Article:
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Growing concern among residents due to needles littering Minneapolis neighborhoods

Updated: August 30, 2019 08:21 PM

It's a growing problem in Minneapolis that's putting a strain on resources and the patience of people living in some areas. Used hypodermic needles are being found littering some city neighborhoods, causing some to worry they could accidently prick themselves.

"Some of us are lost in our addiction to where we don't realize the things that we are doing, even toward other people," said Clarista, who has been using drugs since she was 12.

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"That's all I know. My parents never taught me any other way," said Clarista.

For many, it's an addiction spanning across generations.

As the opioid crisis continues across America and the Twin Cities sees an uptick in use, one volunteer group is trying to make the lives of Clarista and so many other drug users a little less dangerous.

Volunteers with Southside Harm Reduction Services clean up areas saturated with syringes while also building relationships with those who may need the support.

"I'm saving a life. And I'm helping them save their lives and realizing how valuable they are," said Michael Savage, who volunteers for Southside Harm Reduction Services.

They also have a needle exchange program where they collect used needles and give the person new, clean ones.

"I feel like the needle exchange is a really good thing, I've seen people pick up a dirty needle on the ground and use it," said Clarista.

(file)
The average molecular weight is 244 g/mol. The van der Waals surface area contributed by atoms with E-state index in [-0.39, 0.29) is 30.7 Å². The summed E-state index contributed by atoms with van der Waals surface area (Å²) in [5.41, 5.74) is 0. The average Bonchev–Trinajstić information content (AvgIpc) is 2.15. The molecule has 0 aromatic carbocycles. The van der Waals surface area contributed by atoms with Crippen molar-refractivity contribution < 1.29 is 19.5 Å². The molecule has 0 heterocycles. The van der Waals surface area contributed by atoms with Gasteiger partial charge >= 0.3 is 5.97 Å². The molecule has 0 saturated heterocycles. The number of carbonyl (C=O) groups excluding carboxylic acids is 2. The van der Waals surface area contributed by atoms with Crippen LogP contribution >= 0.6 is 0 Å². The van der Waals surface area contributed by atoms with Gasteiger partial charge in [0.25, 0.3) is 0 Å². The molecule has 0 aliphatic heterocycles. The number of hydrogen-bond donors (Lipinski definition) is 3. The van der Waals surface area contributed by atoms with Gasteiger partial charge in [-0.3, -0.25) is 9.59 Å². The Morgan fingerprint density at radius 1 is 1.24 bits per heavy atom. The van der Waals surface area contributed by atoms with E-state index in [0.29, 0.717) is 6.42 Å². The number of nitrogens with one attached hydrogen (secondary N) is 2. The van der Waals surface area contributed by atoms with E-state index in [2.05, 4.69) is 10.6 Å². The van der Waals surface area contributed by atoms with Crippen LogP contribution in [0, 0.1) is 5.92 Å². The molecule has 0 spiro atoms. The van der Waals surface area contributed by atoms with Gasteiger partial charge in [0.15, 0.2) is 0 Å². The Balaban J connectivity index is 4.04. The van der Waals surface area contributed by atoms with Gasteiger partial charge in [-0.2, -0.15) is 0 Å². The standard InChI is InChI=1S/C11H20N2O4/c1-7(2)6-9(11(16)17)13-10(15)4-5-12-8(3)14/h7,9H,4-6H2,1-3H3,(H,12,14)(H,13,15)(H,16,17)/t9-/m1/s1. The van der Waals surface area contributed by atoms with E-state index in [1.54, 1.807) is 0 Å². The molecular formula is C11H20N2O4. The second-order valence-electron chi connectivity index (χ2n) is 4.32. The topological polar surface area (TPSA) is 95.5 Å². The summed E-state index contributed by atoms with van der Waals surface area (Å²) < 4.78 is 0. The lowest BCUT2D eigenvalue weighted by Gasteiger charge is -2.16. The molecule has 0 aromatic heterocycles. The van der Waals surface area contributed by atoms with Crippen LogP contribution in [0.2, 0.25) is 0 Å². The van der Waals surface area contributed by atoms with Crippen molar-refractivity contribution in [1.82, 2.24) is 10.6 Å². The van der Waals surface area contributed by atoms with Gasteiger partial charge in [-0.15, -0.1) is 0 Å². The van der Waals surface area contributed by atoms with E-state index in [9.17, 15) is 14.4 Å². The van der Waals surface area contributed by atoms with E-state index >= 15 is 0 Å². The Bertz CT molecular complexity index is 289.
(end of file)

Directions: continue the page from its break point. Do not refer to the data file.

But beyond needle cleanups and needle exchanges, the solution to eliminating drug addiction may be less complicated than it seems.

"Be there for them. Cause I feel like a lot of us here are just looking for love in the wrong places because we've never felt that or had that," said Clarista.

It's a cry for help, as one volunteer group in the community works on ways to respond.

"So like anything really, letting them know that you care, and that you're there," said Clarista.

If you need to request volunteers to help with syringe cleanup in your neighborhood, fill out the form here.

If you want to get involved with Southside Harm Reduction services, you can sign up for the email list here. The volunteer organization also has groups working together every Thursday night, and two regular street cleanups a week that everyone is welcome to attend. 

Southside Harm Reduction services is entirely funded by small grants and donations, and run completely by volunteers. If you would like to help, you can donate resources by clicking here.

For more info on syringe disposal, you can go to the Minnesota Department of Health website.

Ramsey and Hennepin counties also have guidelines for disposing of needles and syringes.

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Credits

Crystal Bui

Copyright 2019 - KSTP-TV, LLC A Hubbard Broadcasting Company

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